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Overview of the Male Reproductive System

Author(s): Roberta Anding, MS, RD/LD, CDE
Showing Results for: hormones Return to Presentation

Diabetes

Diabetes is a disease in which levels of glucose in the blood are above normal. In type 2 diabetes, cells in the muscles, liver and fat do not use insulin (a hormone used by cells to process glucose for energy) properly. Over time, levels of glucose in the blood become higher, while cells in the body become starved for energy. Type 2 diabetes can damage nerves and blood vessels, and may lead to complications, such as heart disease, stroke, blindness, kidney disease, nerve problems, gum infections, and amputation (NIDDKD, 2004).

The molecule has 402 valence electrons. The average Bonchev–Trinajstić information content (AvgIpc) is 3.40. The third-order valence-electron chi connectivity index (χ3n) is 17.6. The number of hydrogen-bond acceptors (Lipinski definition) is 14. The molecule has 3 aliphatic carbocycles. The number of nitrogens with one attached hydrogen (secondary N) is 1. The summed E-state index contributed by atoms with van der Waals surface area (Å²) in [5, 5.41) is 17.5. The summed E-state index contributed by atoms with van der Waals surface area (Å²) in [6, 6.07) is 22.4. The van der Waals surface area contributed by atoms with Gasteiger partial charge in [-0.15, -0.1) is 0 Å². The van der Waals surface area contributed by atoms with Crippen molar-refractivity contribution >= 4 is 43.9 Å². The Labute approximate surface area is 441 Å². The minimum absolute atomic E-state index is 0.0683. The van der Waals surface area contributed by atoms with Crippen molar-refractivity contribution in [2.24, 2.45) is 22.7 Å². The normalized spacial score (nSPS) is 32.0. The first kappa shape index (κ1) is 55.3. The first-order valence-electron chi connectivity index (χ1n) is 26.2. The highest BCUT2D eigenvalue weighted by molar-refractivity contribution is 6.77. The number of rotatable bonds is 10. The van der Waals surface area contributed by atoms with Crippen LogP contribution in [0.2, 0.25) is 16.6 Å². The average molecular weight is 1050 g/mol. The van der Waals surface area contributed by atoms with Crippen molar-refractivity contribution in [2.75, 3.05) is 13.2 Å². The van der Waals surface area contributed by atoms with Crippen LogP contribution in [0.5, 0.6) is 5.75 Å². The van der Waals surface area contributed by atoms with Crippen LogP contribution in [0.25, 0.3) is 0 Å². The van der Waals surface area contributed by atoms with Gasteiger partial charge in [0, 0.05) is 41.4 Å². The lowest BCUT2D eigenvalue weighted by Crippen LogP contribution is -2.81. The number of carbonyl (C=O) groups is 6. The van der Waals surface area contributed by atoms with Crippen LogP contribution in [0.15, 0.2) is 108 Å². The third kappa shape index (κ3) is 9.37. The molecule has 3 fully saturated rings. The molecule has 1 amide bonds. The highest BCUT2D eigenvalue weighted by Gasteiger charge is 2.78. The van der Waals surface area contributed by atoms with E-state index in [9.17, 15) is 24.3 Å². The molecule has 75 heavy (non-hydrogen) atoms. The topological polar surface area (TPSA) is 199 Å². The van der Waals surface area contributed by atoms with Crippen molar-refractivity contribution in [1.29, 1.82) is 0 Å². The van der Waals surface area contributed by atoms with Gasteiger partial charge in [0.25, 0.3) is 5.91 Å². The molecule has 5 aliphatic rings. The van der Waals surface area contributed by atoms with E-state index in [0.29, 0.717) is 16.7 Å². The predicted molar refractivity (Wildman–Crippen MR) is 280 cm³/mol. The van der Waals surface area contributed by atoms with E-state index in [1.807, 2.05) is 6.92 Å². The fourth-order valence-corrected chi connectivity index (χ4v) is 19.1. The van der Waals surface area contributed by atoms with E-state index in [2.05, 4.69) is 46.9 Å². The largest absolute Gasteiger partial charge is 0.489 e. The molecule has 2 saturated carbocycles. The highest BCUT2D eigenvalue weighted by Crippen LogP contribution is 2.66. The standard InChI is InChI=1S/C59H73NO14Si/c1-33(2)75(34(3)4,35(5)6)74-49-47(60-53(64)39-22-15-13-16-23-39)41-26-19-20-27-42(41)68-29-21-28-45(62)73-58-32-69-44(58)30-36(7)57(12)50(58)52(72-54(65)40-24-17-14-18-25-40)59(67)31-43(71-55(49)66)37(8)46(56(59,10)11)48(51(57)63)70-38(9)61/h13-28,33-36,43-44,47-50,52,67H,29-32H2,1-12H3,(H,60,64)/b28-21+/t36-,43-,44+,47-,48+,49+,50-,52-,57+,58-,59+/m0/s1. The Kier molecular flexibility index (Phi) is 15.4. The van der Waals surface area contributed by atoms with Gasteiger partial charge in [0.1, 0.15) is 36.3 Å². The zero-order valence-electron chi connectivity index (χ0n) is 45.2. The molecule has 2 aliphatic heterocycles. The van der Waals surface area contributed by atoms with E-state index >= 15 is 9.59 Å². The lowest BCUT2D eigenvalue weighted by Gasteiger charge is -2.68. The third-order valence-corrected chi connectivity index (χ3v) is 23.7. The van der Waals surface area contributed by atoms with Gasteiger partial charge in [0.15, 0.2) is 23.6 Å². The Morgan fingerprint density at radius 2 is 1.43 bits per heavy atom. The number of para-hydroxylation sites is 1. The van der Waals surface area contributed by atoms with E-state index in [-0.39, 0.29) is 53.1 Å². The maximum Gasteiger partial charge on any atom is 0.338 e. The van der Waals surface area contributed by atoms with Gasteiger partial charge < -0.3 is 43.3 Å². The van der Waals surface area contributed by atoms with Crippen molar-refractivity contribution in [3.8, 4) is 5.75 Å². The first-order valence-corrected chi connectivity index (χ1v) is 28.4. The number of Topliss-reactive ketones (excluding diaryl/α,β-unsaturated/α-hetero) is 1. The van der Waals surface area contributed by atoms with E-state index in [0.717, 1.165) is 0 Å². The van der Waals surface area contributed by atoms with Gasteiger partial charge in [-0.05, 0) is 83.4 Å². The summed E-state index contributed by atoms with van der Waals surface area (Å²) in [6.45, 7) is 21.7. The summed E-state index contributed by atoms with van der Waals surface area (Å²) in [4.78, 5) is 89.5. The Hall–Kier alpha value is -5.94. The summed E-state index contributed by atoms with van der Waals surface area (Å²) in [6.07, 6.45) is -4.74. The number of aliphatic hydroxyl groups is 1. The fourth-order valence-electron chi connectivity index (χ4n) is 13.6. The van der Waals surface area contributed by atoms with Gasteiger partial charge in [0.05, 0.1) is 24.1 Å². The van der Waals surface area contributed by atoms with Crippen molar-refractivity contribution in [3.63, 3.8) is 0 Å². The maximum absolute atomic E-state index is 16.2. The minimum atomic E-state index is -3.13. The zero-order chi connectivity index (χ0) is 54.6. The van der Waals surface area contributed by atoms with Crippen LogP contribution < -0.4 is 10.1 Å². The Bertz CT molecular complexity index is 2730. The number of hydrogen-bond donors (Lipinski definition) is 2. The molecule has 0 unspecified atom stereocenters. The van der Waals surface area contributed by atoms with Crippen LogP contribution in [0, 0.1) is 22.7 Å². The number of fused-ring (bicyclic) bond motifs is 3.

Risk factors for type 2 diabetes include: overweight; lack of exercise; parent, brother or sister with type 2 diabetes; African American, American Indian, Asian American, Pacific Islander, or Hispanic American/Latino family background; or blood pressure of 140/90 or higher. While more common in older adults, type 2 diabetes can develop at any age, even childhood. Weight carried in the abdomen (“apple-shaped” figure) appears to be related to a predisposition to develop type 2 diabetes. Similarly, a dark rash or ring of pigmentation on the neck or other skin creases indicates that a predisposition to type 2 diabetes may exist.